This appeared, in a slightly edited form, in the September 7 issue of TimeOut Mumbai.
MOSQUITO Roma Tearne
“Life in this paradise, he felt, was exactly as the beautiful mosquito that lived here, composed in equal parts of loveliness and deadliness.” Those are the thoughts of Theo, one of the protagonists of Mosquito, Roma Tearne’s debut novel that delineates the impact of Sri Lanka’s “loveliness and deadliness” during the late 1990s.
Theo, a successful novelist in his forties, has returned from London to the torn island of his birth after the demise of his Italian wife. Settling in a backwater near Colombo to work on his next novel, he encounters Nulani, an incipient artist in her teens. They strike up an unlikely friendship, one that deepens into love. Meanwhile, ethnic violence simmers below the surface like magma, erupting to the surface to incinerate bonds. Despite their careful plans, Theo and Nulani are sundered, and re-uniting seems a distant dream. It’s a face-off between the quest for power and the quest for love.
Tearne has a painterly eye, and many of her descriptions are evocative and well done. The action of the sea upon the shore, the effect of sunlight on an interior and the subject-matter of Nulani’s canvases, among others, are strikingly portrayed. Such prose, coupled with a fast-moving narrative, renders Mosquito appealing.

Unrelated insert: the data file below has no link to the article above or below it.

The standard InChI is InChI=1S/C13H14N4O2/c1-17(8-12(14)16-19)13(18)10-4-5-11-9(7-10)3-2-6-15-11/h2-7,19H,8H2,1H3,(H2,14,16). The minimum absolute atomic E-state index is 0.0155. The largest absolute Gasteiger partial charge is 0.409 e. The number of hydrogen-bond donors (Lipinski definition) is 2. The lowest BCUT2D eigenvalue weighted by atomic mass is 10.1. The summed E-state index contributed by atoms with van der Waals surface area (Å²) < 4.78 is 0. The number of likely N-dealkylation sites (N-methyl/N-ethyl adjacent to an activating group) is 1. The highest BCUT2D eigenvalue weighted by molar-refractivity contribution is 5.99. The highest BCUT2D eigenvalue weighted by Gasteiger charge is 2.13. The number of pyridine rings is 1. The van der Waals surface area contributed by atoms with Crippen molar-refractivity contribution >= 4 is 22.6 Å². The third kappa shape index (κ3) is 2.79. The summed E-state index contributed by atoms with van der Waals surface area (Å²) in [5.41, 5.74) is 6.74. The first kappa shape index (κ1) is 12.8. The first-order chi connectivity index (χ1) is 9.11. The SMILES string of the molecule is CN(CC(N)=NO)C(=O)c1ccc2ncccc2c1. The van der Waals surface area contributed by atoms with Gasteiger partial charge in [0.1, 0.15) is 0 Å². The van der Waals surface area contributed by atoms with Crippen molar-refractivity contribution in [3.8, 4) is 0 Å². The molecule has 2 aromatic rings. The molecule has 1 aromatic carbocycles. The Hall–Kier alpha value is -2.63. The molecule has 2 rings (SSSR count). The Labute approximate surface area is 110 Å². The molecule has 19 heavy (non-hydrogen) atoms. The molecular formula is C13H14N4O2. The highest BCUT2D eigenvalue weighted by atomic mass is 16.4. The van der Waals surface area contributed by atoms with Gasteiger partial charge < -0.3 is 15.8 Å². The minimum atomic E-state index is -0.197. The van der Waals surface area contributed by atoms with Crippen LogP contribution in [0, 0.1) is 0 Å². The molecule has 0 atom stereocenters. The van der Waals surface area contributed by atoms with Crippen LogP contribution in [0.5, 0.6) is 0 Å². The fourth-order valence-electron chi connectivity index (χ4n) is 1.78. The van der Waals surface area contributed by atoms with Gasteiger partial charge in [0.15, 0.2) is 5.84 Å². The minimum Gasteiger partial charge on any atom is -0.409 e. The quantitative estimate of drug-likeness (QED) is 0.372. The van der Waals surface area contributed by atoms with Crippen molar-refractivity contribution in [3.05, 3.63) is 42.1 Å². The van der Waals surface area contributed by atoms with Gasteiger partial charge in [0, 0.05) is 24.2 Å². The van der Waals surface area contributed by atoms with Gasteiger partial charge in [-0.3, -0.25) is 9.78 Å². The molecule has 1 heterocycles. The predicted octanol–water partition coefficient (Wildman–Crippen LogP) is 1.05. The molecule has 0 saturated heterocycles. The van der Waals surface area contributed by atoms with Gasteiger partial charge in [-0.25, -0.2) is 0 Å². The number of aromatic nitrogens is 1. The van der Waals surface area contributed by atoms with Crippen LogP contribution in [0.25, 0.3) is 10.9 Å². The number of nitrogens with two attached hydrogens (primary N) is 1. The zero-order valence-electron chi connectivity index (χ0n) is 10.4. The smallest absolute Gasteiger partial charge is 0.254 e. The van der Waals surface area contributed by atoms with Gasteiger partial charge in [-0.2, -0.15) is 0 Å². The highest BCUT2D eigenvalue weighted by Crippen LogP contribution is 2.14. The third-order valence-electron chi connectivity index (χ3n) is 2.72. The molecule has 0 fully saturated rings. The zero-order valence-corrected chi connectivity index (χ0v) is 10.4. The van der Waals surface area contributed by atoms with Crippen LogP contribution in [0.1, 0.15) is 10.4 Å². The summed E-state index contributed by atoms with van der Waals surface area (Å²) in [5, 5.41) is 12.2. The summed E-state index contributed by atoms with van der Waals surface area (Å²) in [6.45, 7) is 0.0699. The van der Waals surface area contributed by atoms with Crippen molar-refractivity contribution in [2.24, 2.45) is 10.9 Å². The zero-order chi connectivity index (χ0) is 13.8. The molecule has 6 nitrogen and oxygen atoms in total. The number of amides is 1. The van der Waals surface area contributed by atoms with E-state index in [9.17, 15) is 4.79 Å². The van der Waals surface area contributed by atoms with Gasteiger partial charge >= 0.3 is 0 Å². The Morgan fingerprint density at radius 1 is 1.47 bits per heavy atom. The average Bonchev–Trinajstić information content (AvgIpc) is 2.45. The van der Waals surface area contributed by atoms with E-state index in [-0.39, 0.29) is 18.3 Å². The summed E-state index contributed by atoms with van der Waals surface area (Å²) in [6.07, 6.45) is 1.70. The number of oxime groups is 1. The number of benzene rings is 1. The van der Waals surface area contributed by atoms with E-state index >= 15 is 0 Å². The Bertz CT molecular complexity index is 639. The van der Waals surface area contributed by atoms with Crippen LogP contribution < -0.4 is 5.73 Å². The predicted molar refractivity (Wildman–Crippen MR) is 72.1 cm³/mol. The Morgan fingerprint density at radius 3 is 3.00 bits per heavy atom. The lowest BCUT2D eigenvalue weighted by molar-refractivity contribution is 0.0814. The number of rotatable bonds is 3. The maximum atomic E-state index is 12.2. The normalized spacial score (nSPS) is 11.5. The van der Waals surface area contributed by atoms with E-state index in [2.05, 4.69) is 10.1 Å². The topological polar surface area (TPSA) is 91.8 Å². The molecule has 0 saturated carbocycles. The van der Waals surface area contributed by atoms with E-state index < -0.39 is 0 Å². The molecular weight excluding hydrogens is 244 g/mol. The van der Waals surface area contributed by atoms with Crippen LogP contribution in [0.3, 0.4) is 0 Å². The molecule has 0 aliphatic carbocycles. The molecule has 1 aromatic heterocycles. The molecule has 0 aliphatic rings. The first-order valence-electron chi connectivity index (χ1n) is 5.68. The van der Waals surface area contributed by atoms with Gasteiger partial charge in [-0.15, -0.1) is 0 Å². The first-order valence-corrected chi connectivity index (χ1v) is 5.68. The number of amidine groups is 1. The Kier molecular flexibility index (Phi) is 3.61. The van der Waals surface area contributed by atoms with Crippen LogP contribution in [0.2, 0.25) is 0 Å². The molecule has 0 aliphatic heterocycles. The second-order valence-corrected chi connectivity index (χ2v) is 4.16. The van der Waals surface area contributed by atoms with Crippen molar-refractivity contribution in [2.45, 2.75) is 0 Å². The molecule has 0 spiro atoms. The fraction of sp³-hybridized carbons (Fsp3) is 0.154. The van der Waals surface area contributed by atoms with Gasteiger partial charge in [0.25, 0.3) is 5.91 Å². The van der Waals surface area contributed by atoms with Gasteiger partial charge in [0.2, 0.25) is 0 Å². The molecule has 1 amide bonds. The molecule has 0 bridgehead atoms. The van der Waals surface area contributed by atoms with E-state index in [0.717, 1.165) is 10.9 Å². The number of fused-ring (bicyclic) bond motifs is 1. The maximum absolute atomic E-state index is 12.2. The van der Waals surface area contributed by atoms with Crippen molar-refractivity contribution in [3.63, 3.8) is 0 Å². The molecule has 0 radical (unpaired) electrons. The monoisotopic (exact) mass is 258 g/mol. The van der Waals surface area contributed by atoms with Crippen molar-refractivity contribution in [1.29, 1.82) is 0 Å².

Unfortunately, there are puzzling flaws, too. Some characters, whom the author has taken pains to build up, are all-too conveniently disposed of halfway through, while others come to the fore only later. The plot itself, vigorous though it is, progresses through a series of zigzags that, after a while, stretch plausibility. And though Tearne is even-handed when it comes to the conflict, her central characters share an idealistic worldview that borders on the naïve.
Like many of her contemporary Sri Lankans writing in English – such as Michael Ondaatje and Romesh Gunesekera – Tearne has a poised, poetic sensibility that is pained by the violence that has racked their homeland. If only this was enough to make up for her novel’s inconsistencies.